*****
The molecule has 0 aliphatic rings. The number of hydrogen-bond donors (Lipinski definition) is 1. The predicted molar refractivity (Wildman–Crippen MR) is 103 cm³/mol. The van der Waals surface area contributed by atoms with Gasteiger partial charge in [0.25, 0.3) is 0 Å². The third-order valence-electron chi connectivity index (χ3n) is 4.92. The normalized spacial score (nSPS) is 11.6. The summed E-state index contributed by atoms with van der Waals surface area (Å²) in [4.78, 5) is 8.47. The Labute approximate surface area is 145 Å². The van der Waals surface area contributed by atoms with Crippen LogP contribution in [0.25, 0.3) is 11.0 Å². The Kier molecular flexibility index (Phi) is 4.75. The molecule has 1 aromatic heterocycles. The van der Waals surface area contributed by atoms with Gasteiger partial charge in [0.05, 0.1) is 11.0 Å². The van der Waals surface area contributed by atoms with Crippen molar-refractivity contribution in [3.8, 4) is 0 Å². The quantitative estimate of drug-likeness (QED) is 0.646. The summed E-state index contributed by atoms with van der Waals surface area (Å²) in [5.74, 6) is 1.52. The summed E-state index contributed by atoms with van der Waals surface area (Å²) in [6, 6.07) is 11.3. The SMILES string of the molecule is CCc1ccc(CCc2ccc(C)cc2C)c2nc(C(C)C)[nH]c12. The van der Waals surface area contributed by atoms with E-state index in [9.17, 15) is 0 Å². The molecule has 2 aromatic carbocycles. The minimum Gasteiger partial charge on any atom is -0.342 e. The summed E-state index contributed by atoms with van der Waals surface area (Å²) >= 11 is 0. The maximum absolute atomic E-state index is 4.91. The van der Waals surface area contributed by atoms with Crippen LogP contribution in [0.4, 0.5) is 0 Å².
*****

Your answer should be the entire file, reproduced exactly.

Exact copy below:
The molecule has 0 aliphatic rings. The number of hydrogen-bond donors (Lipinski definition) is 1. The predicted molar refractivity (Wildman–Crippen MR) is 103 cm³/mol. The van der Waals surface area contributed by atoms with Gasteiger partial charge in [0.25, 0.3) is 0 Å². The third-order valence-electron chi connectivity index (χ3n) is 4.92. The normalized spacial score (nSPS) is 11.6. The summed E-state index contributed by atoms with van der Waals surface area (Å²) in [4.78, 5) is 8.47. The Labute approximate surface area is 145 Å². The van der Waals surface area contributed by atoms with Crippen LogP contribution in [0.25, 0.3) is 11.0 Å². The Kier molecular flexibility index (Phi) is 4.75. The molecule has 1 aromatic heterocycles. The van der Waals surface area contributed by atoms with Gasteiger partial charge in [0.05, 0.1) is 11.0 Å². The van der Waals surface area contributed by atoms with Crippen molar-refractivity contribution in [3.8, 4) is 0 Å². The quantitative estimate of drug-likeness (QED) is 0.646. The summed E-state index contributed by atoms with van der Waals surface area (Å²) in [5.74, 6) is 1.52. The summed E-state index contributed by atoms with van der Waals surface area (Å²) in [6, 6.07) is 11.3. The SMILES string of the molecule is CCc1ccc(CCc2ccc(C)cc2C)c2nc(C(C)C)[nH]c12. The van der Waals surface area contributed by atoms with E-state index in [9.17, 15) is 0 Å². The molecule has 2 aromatic carbocycles. The minimum Gasteiger partial charge on any atom is -0.342 e. The summed E-state index contributed by atoms with van der Waals surface area (Å²) >= 11 is 0. The maximum absolute atomic E-state index is 4.91. The van der Waals surface area contributed by atoms with Crippen LogP contribution in [0.4, 0.5) is 0 Å².